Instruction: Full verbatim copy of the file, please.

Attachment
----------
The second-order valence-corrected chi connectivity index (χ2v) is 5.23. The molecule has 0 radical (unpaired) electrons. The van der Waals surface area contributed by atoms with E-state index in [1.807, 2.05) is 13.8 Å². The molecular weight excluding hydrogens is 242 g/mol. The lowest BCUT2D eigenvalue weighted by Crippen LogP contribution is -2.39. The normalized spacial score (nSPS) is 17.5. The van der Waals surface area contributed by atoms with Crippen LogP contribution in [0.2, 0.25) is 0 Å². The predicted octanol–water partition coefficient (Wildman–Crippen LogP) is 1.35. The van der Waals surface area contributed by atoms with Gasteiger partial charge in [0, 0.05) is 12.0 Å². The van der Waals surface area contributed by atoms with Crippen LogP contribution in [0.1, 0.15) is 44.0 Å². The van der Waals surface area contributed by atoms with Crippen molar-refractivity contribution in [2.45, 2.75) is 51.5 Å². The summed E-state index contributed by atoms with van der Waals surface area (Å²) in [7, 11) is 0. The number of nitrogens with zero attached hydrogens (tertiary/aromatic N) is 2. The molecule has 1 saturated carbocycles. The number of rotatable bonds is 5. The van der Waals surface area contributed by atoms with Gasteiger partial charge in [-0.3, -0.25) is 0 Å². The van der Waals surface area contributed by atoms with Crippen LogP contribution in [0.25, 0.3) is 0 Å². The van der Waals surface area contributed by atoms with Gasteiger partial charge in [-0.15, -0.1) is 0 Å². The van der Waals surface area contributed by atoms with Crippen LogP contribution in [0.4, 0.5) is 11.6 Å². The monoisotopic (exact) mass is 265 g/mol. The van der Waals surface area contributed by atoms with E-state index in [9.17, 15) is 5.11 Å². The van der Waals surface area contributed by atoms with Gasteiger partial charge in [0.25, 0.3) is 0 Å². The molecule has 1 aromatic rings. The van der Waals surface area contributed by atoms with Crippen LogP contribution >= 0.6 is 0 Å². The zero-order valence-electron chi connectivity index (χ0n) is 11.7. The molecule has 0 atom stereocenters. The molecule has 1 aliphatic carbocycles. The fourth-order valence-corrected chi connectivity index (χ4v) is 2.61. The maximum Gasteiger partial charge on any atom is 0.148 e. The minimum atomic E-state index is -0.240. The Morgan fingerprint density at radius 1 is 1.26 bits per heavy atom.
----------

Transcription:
The second-order valence-corrected chi connectivity index (χ2v) is 5.23. The molecule has 0 radical (unpaired) electrons. The van der Waals surface area contributed by atoms with E-state index in [1.807, 2.05) is 13.8 Å². The molecular weight excluding hydrogens is 242 g/mol. The lowest BCUT2D eigenvalue weighted by Crippen LogP contribution is -2.39. The normalized spacial score (nSPS) is 17.5. The van der Waals surface area contributed by atoms with Crippen LogP contribution in [0.2, 0.25) is 0 Å². The predicted octanol–water partition coefficient (Wildman–Crippen LogP) is 1.35. The van der Waals surface area contributed by atoms with Gasteiger partial charge in [0, 0.05) is 12.0 Å². The van der Waals surface area contributed by atoms with Crippen LogP contribution in [0.1, 0.15) is 44.0 Å². The van der Waals surface area contributed by atoms with Crippen molar-refractivity contribution in [2.45, 2.75) is 51.5 Å². The summed E-state index contributed by atoms with van der Waals surface area (Å²) in [7, 11) is 0. The number of nitrogens with zero attached hydrogens (tertiary/aromatic N) is 2. The molecule has 1 saturated carbocycles. The number of rotatable bonds is 5. The van der Waals surface area contributed by atoms with Gasteiger partial charge in [-0.3, -0.25) is 0 Å². The van der Waals surface area contributed by atoms with Crippen LogP contribution in [0.25, 0.3) is 0 Å². The van der Waals surface area contributed by atoms with Gasteiger partial charge in [-0.15, -0.1) is 0 Å². The van der Waals surface area contributed by atoms with Crippen LogP contribution in [0.4, 0.5) is 11.6 Å². The monoisotopic (exact) mass is 265 g/mol. The van der Waals surface area contributed by atoms with E-state index in [9.17, 15) is 5.11 Å². The van der Waals surface area contributed by atoms with Gasteiger partial charge in [0.25, 0.3) is 0 Å². The molecule has 1 aromatic rings. The van der Waals surface area contributed by atoms with Crippen LogP contribution >= 0.6 is 0 Å². The zero-order valence-electron chi connectivity index (χ0n) is 11.7. The molecule has 0 atom stereocenters. The molecule has 1 aliphatic carbocycles. The fourth-order valence-corrected chi connectivity index (χ4v) is 2.61. The maximum Gasteiger partial charge on any atom is 0.148 e. The minimum atomic E-state index is -0.240. The Morgan fingerprint density at radius 1 is 1.26 bits per heavy atom.